So what is not true? You confirmed Edward, that the price difference between the fuels matter a lot.

The gas price needs to do nothing and evs still make sense….actually, the gas prices need to drop alot for ice to make sense.

I like KIA because they don’t want to rip off customers on service like almost all other car manufacturers. The second thing is Niro – that’s nice car but the problem is that it is made for Hybrid, PHEV and EV on the same platform. It is visible for the user of PHEV/EV as strange design choices (eg. battery in trunk).

The number of car manufacturers making a profit on selling EV’s is very small indeed. Maybe only 2 (Nissan, Tesla)?

In 2-3 years they may be forced to lower the price because of competition. Did they factor that in?

Good point, I can’t see Hyundai models selling for Model 3 money so if/when that $35K Model 3 becomes available a lot of non premium brands will have that much more of a challenge selling premium (in terms of production cost) EV drivetrains in their non premium EV offerings at a profit.

Volkswagen! The don’t lose money with their E-Golfs and E-UPs.

I wish VW would lose money on press releases and empty promise prototypes.

Any source for that claim?

Actually, maybe they *did* factor that in, and that’s why they are only planning such tiny production numbers?…

> Maybe the number concerns only Europe though? No way. It is a press release, the number is supposed to sound impressive. If they only knew (or wanted to disclose) the plan in Europe, they would have carefully specified it. 30k is ridiculously low. How many did they make last year..? About 20k, I guess? But it is probably enough to keep fleet emissions within the regulations. I have been saying for a long time that regulations, not Tesla, has been the driver producing what little electrification the car industry has undertaken. Lately I started to believe Tesla was starting to have a real effect on incumbents, because of Model 3. Perhaps that was naΓ―ve of me. After all, Tesla supplying 5% of the global car market – about 5 million cars a year – is not going to happen in just a few years. Time and time again, we see the same pattern: Manufacturers complain and lobby against tighter regulation, claiming it is impossible or very difficult to achieve. And then, they meet all the requirements with laughable ease, not really changing very much at all (in the big scheme of things). It is the regulators, not the car… Read more »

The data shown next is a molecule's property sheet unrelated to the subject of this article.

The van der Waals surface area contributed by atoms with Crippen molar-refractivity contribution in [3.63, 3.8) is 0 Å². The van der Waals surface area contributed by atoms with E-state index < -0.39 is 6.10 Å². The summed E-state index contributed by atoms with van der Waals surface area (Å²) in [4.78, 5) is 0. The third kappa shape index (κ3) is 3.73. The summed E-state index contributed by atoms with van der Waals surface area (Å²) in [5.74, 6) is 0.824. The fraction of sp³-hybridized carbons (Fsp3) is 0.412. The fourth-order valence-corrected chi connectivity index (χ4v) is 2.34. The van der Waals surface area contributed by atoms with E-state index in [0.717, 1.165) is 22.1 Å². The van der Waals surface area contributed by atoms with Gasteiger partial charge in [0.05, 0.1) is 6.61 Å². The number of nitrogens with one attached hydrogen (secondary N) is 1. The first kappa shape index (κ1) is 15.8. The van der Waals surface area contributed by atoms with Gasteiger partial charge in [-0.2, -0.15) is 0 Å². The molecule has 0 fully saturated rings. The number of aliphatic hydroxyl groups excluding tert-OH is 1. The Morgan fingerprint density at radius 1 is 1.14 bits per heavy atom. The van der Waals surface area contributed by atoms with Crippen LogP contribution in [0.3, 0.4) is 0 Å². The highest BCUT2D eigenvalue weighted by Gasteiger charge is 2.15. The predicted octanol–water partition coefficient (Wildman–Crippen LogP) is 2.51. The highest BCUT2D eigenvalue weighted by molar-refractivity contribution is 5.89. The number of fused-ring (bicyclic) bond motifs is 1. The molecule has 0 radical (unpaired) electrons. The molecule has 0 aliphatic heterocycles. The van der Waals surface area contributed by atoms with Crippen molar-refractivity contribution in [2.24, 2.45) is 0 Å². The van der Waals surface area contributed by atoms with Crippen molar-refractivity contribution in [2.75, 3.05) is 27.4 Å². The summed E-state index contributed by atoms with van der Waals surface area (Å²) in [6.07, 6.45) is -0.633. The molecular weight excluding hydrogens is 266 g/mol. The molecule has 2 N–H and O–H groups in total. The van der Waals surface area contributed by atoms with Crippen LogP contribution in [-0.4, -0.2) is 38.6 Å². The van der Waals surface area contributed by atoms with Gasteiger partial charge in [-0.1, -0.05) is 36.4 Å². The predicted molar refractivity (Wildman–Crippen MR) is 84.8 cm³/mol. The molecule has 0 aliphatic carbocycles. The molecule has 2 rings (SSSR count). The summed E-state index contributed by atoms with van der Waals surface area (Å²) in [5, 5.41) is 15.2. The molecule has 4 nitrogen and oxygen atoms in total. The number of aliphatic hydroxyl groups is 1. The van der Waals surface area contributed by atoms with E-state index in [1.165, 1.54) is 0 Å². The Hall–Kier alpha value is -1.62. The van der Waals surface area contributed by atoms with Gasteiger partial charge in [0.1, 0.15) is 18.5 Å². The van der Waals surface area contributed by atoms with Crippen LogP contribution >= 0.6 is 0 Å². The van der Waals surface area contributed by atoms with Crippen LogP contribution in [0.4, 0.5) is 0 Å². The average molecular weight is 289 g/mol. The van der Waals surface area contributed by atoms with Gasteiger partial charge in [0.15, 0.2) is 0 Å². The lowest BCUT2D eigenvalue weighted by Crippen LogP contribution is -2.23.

It’s more complex than that. Even if it’s true that the market is still mostly driven by regulations, Tesla’s success is still crucial both for making regulars bolder in setting the requirements, and making other car makers bolder in what investments they make in order to meet the requirements. Without Tesla showing that EVs are viable when done right, we would be seeing considerably less serious efforts across the board.

“It is a press release”

It is? Do you have a link, I couldn’t find it.

Until they’re for sale in Pennsylvania, they’re vaporware to me.

Kia is doing it the smart way by just copy + pasting the same exact drivetrain between multiple different EVs, with the only real difference being the battery pack size/shape between the different models. Once you get a 200-ish horsepower EV drivetrain you’ve pretty much solved the problem of performance for the vast majority of passenger car applications. Only sports cars and heavy duty trucks would require their own specialized motors.

That’s what pretty much all car makers are doing nowadays, not just Hyundai/Kia…